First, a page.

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A 50? gift card for free?! “Hey, I’m no fool!”

26
Jan
2012

The messages spreading try to convince you to visit a website such as mm-gutscheine.info or similar.

This particular domain was registered on Monday, 23 January 2012 by Ralph Berger and his company EnergizeYourWeb AG from Panama and is currently hosted in Turkey, like many other similar shady sites on this server. The company normally offers the provision of (competition) subscription services for cell phone owners. He seems to be a very generous person, to give away so many valuable gift cards for a German online shop. Well. later on we’ll explain how he actually earns the money. But let’s have a look at the website first:
Screenshot of the website offering fake gift cards

As far as the site suggested in the Facebook comment form Wednesday afternoon, more than 8,500 people already participated in this fake gift card offer on mm-gutscheine.info alone. This counter actually should make the whole campaign look more credible.
BUT: We actually wonder about this high number, because even if this ad was for real, which it certainly is not, the website states that only “the first 5,000 Facebook users receive a gift card for free” and still, the website visitor’s follow the instructions on how to allegedly “win” the gift card.
RESULT: The fraudsters behind this campaign seem to have realized that this high number is inappropriate for their business and by the late afternoon, the counter was down to a number around 700 again. They simply create a new Facebook comment form with a brand new counter and the procedure starts all over again.


What’s behind it?

The websites we analyzed currently did not host malware, but each and every launch of the website generates money for the fraudsters, because they integrated ads into the website via IFrame, like the one you can see on the screenshot, offering electronic devices – which perfectly suits the electronic goods retailer environment. The ads are served by ad.yieldads.com and are not limited to electronic device offers.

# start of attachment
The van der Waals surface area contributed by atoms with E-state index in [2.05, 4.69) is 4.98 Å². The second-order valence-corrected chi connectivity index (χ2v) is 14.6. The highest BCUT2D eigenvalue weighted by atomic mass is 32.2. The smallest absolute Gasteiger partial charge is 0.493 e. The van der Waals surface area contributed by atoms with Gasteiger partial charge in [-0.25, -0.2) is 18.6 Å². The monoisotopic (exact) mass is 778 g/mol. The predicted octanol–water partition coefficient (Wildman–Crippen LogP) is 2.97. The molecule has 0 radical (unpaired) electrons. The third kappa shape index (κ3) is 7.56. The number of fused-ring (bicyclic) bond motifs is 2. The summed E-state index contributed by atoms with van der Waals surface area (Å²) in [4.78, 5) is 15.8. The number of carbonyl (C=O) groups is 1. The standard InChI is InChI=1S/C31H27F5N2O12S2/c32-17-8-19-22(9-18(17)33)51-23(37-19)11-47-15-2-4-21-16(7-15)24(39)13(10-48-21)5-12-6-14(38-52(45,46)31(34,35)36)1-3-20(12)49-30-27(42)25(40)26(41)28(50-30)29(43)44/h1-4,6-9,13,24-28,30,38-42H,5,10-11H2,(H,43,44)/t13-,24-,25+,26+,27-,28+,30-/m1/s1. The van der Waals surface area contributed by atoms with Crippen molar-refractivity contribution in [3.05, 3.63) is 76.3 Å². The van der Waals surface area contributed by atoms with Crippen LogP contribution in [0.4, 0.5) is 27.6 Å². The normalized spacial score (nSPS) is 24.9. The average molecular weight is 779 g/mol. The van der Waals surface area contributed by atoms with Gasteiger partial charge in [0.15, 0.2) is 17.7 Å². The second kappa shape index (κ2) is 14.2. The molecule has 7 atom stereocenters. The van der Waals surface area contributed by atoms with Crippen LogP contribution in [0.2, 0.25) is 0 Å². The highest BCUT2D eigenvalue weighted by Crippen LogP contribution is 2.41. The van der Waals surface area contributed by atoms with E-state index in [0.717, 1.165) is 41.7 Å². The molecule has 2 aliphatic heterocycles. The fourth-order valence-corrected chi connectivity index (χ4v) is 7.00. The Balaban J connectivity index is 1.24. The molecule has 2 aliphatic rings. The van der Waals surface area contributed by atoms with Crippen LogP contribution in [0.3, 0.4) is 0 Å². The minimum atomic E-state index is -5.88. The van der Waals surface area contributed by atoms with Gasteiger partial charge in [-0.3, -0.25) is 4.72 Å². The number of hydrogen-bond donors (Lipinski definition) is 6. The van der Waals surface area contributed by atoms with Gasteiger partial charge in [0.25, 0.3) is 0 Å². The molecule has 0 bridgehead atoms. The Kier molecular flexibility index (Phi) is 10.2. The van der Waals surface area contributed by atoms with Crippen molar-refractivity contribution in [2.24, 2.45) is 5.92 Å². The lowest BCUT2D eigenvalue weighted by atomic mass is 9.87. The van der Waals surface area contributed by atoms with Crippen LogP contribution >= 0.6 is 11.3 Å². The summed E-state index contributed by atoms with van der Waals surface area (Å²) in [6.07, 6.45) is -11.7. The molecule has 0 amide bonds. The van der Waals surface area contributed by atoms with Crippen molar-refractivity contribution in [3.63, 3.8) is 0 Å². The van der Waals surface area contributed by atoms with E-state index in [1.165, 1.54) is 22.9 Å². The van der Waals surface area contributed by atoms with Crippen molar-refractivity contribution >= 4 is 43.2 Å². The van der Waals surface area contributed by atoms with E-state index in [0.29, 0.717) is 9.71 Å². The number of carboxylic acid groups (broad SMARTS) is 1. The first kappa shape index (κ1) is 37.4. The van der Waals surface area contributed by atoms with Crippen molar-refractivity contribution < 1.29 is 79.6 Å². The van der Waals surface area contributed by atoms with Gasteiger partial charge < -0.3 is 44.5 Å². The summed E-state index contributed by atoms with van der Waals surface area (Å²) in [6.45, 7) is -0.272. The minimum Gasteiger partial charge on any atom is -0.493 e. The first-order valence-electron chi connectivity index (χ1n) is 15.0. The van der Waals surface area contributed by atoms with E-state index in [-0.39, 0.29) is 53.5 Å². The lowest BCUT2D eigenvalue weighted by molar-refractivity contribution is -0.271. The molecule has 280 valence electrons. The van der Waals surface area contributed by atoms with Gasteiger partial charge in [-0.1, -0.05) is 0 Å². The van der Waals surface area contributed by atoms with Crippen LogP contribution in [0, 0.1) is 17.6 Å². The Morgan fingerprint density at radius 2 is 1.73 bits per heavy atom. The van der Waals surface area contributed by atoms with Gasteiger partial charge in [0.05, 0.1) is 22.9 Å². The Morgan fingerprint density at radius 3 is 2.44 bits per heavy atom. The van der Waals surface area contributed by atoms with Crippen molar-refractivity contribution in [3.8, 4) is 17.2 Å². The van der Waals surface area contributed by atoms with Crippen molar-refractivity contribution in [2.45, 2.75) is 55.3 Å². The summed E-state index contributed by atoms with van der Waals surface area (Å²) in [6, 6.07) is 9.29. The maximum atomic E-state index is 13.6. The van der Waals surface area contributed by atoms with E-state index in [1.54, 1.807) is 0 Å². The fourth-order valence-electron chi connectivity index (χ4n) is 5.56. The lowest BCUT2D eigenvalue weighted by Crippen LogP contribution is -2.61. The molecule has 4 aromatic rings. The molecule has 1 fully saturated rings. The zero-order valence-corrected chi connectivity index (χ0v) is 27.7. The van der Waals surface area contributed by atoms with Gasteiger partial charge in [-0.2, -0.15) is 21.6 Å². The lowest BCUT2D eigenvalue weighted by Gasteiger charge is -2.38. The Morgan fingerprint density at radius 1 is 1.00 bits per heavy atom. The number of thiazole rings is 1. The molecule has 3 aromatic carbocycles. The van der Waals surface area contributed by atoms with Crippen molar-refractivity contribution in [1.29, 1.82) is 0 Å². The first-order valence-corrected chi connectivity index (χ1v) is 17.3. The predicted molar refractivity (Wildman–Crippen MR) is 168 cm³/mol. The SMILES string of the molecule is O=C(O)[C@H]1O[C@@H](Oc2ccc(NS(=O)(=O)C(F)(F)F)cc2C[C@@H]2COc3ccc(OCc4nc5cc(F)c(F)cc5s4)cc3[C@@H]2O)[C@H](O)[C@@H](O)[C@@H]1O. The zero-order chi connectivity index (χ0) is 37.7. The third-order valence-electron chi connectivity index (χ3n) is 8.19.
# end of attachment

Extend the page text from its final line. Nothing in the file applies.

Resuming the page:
Furthermore, the user is forwarded to another site, with the real URL hidden behind a bit.ly short link.
Screenshot of the HTML code that redirects users to another website 

In our case, we were sent to a dating server with young ladies offering themselves as potential dating partners in our area. Use a proxy service to simulate your computer into another location and those exact same ladies will come from another area. Who would have guessed?!

So, this is where the money comes from, which Ralph Berger & co. are promising to give away to Facebook users *wink*

Is it for real?
No! This promotion is not an official promotion initialized by the electronic goods reseller. No participant will receive any money or gift card. The company itself already posted a message on their own Facebook wall to warn users not to participate:

There are several other website offering this particular 50? gift card or even higher amounts in connection with shady competitions similar to the ones have seen before, e.g. in the Lady Gaga case we reported about.

Don’t forget: “Stinginess is cool” doesn’t work out all the time!


What users can do to be protected:

  • Use an up-to-date, comprehensive security solution with a virus scanner, firewall, http scan and real-time protection. A spam filter, to get rid of unwanted spam, is a must-have, too.
  • Do not click on links or download files if you received a message from a foreigner. The websites and files might harm your PC. Even if the message comes from a friend, but looks different from usual messages, you better ask him and reassure yourself that he willingly sent you this message. The domains used for this kind of scam try to lure users with a combination of key words related to the dominant topic, in this case the electronic goods retailer and free gift cards, to look more credible.
  • Do not surf the Internet while you are logged in to services like social networks simultaneously in the same browser. Fraudsters can manipulate your browser session and use your social network account to spread unwanted messages, etc.
  • Always log-out after your visit in social networks. Especially if the computer you are using is used by several other people or is a public machine, e.g. in universities, internet cafes, etc.

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